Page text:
Google once said it was focused on search. These days, it's "organizing the Web's information." E-mail is information. With the growing spam problem, I could see Google acquiring a company such as Brightmail or SpamCop. A plus is this type of service would generate subscription revenue.
Perhaps Google might acquire a company that allows people to sell products online, which would feed into a Google shopping or auction area.
All speculation. No one has a list of Google must-haves, nor should anyone believe just because an IPO will bring in cash, Google will buy, buy, buy.
We saw this thinking during the late '90s portal wars. Lesson: Buying what your competitors have is no guarantee you're making the right move. Ask Go/Infoseek, Excite, and Lycos, all of which have a fraction of their earlier traffic, despite playing the acquisition game.
Search Investment Made Early
The Guardian argues Google missed out by not getting the "hot" technology and "big" Web sites of AlltheWeb and AltaVista, neither of which was big in popular usage. "Wide awake" Yahoo got them, along with Inktomi and Overture.
Yahoo bought these companies to play catch-up with Google. Google owns everything these companies offer. It doesn't need them. It didn't have to spend $2 billion on cash-and-stock deals, as Yahoo did, to get them.
In light of what Yahoo spent on search over the past year, some believe Google needs the cash equivalent. They fail to understand Google is a home owner. It bought the house when prices were cheap.
Yahoo rented until late last year. By the time it bought, the price of a crawler-based search engine had jumped significantly. Ask Jeeves spent $4.1 million in cash and stock on Teoma in 2001. LookSmart spent $9.5 million in a stock deal for WiseNut in 2002. When Yahoo bought Inktomi, it paid $235 million. That's 57 Teomas, or 25 WiseNuts!
Who Wins? Everyone, Probably
The Guardian raises the oft-heard "Who's going to win the search race?" question. It won't be the service using "personalization" to prevent switching, as the article suggests. Yahoo and MSN have personalization. It doesn't stop people from searching on Google.
We're not likely to see clear winners. Why? Think TV networks. The U.S. has four major networks. None will collapse overnight, though any one will gain or lose viewers, depending on programming.
Search is programming. As long as Google's remains substantially good, users will tune in out of habit. It's easy to switch from Google. Ask any smoker how easy it is to quit altogether.
Habits aren't broken without a reason. Searchers with the Google habit will switch if Google becomes noticeably bad at a time when competitors are substantially better. Some claim Google's quality has slipped. They often fail to try the same searches at Google's competitors. I always do, and often find the competitors are no better.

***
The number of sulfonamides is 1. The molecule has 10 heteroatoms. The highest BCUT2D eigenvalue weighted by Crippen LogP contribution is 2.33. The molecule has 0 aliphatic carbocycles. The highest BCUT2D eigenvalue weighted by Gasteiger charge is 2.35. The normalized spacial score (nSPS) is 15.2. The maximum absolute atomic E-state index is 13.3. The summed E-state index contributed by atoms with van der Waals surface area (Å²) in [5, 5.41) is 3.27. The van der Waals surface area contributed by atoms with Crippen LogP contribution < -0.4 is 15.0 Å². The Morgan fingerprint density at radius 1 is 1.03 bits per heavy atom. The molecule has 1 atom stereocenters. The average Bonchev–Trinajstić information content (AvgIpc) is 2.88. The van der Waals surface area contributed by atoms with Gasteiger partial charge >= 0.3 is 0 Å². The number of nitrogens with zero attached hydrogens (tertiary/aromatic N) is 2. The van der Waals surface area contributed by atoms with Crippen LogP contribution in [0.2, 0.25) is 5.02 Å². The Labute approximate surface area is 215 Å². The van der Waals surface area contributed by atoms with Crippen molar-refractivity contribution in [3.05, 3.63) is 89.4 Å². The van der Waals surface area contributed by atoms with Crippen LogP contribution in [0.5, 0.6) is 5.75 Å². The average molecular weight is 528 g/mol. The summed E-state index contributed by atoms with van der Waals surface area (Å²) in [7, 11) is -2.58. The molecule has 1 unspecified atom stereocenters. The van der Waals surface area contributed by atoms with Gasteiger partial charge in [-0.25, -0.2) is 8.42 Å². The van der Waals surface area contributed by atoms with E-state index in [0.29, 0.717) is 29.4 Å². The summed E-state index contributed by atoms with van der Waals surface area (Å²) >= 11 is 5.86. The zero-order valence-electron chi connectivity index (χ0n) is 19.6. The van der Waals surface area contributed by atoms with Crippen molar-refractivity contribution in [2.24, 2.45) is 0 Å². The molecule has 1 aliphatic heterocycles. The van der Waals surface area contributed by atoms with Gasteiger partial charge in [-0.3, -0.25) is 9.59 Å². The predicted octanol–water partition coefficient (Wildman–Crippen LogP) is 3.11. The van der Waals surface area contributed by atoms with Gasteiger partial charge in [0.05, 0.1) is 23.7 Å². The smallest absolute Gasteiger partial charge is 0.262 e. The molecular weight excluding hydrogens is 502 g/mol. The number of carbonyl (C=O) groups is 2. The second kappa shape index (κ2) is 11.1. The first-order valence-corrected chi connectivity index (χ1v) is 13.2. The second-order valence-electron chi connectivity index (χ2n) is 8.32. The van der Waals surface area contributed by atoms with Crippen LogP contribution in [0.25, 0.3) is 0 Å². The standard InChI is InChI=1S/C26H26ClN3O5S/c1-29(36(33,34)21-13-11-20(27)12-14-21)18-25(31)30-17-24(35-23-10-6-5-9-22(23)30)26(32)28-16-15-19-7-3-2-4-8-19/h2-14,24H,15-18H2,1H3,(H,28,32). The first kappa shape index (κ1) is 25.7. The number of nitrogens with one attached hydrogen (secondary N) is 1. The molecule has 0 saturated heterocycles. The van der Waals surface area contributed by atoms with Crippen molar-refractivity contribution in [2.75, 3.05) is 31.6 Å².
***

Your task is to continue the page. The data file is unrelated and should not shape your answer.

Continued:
All four major services -- Google, Yahoo, MSN, and AOL -- will maintain a parity of quality that doesn't prompt a massive outflow of users.
Google and Microsoft Could Partner Short Term
The Guardian article suggests Google woke the Microsoft "sleeping giant." It didn't. Yahoo's noisy buying spree did. Yahoo gave Google its first serious "in" with Microsoft.
Google has pitched Microsoft on its search services for over a year. It never had a real chance, as Microsoft perceived it as a competitor. Companies Microsoft historically partnered with (Inktomi, Overture, and LookSmart) were "neutral" and not trying to attract their own visitors.
MSN ruled out staying with LookSmart last January. That leaves Inktomi and Overture, both of which are hardly neutral, as they're now owned by Yahoo Long term, MSN will solve this by building its own in-house services. Short term, the relationship puts cash in Yahoo's coffers.
The alternative is to partner with Google in the short term. A recent New York Times article discussed a takeover possibility.
Google had to hear the pitch. The company has said on several occasions it would entertain any serious offers, as Google cofounder Sergey Brin confirmed in August when I asked specifically about a possible a sale to Microsoft.
Google heard Microsoft's pitch, but there's little doubt Microsoft heard Google's, too. "Use us," Google would argue. "We're far less competitive with you than Yahoo is."
For the time being, both sides seem to be sticking with the status quo. Don't be surprised to hear more about Microsoft and Google talking. A takeover is unlikely, cooperation isn't.
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Danny Sullivan left Search Engine Watch as of Dec. 1, 2006.
December 12, 2013